Blood Flow Restriction During Futsal Training Increases Muscle Activation and Strength

Estimated reading time:2 minutes, 15 seconds

Authors:

Sadegh Amani-Shalamzari, Farid Farhani, Hamid Rajabi, Ali Abbasi, Ali Sarikhani, Carl Paton, Mahdi Bayati, Daniel Berdejo-del-Fresno, Thomas Rosemann, Pantelis Theodoros Nikolaidis, and Beat Knechtle

  • Department of Exercise Physiology, Faculty of Physical Education and Sports Sciences, Kharazmi University, Tehran, Iran
  • Department of Biomechanics and Sports Injuries, Faculty of Physical Education and Sports Science, Kharazmi University, Tehran, Iran
  • Faculty of Health and Sport Science, Eastern Institute of Technology, Napier, New Zealand
  • Department of Exercise Physiology, Sports Medicine Research Center, Sport Sciences Research Institute, Tehran, Iran
  • Head of Performance at Bay Area Futsal Club, San Francisco, CA, United States
  • Institute of Primary Care, University of Zurich, Zurich, Switzerland
  • Exercise Physiology Laboratory, Nikaia, Greece
  • Medbase St. Gallen Am Vadianplatz, St. Gallen, Switzerland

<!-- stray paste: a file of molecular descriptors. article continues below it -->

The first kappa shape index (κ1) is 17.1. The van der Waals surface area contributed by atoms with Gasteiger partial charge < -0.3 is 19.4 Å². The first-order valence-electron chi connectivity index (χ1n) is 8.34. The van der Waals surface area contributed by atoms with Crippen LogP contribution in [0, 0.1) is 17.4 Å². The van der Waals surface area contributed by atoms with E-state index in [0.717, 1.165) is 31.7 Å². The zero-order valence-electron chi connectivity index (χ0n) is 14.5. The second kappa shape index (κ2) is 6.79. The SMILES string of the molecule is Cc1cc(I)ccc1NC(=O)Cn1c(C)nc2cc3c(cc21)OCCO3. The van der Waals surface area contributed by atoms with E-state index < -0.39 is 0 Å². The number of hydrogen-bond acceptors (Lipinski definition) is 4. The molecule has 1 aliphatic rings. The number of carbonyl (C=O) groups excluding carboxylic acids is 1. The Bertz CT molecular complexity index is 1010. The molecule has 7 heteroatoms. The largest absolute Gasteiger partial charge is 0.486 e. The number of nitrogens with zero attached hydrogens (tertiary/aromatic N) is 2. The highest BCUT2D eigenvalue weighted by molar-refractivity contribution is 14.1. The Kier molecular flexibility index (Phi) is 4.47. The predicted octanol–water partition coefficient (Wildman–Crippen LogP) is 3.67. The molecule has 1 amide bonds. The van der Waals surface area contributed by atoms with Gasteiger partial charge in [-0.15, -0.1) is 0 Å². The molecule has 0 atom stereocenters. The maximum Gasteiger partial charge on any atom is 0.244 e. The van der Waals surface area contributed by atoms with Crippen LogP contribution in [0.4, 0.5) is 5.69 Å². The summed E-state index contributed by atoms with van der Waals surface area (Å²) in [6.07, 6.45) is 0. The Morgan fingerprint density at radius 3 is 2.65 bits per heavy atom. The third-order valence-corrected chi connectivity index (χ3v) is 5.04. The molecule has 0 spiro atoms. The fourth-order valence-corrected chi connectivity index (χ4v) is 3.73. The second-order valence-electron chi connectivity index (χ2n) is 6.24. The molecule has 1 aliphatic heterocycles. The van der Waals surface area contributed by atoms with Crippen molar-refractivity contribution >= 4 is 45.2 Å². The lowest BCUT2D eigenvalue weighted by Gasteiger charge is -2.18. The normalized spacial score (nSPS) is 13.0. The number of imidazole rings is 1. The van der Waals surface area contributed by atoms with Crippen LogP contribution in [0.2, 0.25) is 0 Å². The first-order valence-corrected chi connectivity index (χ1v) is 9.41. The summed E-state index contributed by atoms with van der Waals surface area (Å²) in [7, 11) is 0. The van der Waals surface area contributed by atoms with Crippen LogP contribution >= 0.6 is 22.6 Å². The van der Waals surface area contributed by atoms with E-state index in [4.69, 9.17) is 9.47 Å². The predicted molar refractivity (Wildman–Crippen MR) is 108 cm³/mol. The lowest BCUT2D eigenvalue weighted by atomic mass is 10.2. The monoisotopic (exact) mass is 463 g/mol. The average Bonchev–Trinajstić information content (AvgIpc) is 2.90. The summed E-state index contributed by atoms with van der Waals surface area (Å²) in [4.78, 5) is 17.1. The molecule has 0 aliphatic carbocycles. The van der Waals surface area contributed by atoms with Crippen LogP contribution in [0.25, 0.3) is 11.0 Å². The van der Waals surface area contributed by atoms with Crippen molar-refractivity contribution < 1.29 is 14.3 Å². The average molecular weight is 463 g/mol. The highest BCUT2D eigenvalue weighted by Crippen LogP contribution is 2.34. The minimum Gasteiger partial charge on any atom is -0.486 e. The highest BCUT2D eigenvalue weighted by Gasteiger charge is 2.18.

The aim of this study was to investigate the effect of leg blood flow restriction (BFR) applied during a 3-a-side futsal game on strength-related parameters. Twelve male futsal players were randomly assigned into two groups (n = 6 for each group) during 10 training sessions either with or without leg BFR. Prior to and post-training sessions, participants completed a series of tests to assess anabolic hormones and leg strength. Pneumatic cuffs were initially inflated to 110% of leg systolic blood pressure and further increased by 10% after every two completed sessions. In comparison with baseline, the resting post-training levels of myostatin (p = 0.002) and IGF-1/MSTN ratio (p = 0.006) in the BFR group changed, whereas no change in the acute level of IGF-1 and myostatin after exercise was observed. Peak torque of knee extension and flexion increased in both groups (p < 0.05). A trend of increased neural activation of all heads of the quadriceps was observed in both groups, however, it was statistically significant only for rectus femoris in BFR (p = 0.02). These findings indicated that the addition of BFR to normal futsal training might induce greater neuromuscular benefits by increasing muscle activation and augmenting the hormonal response.

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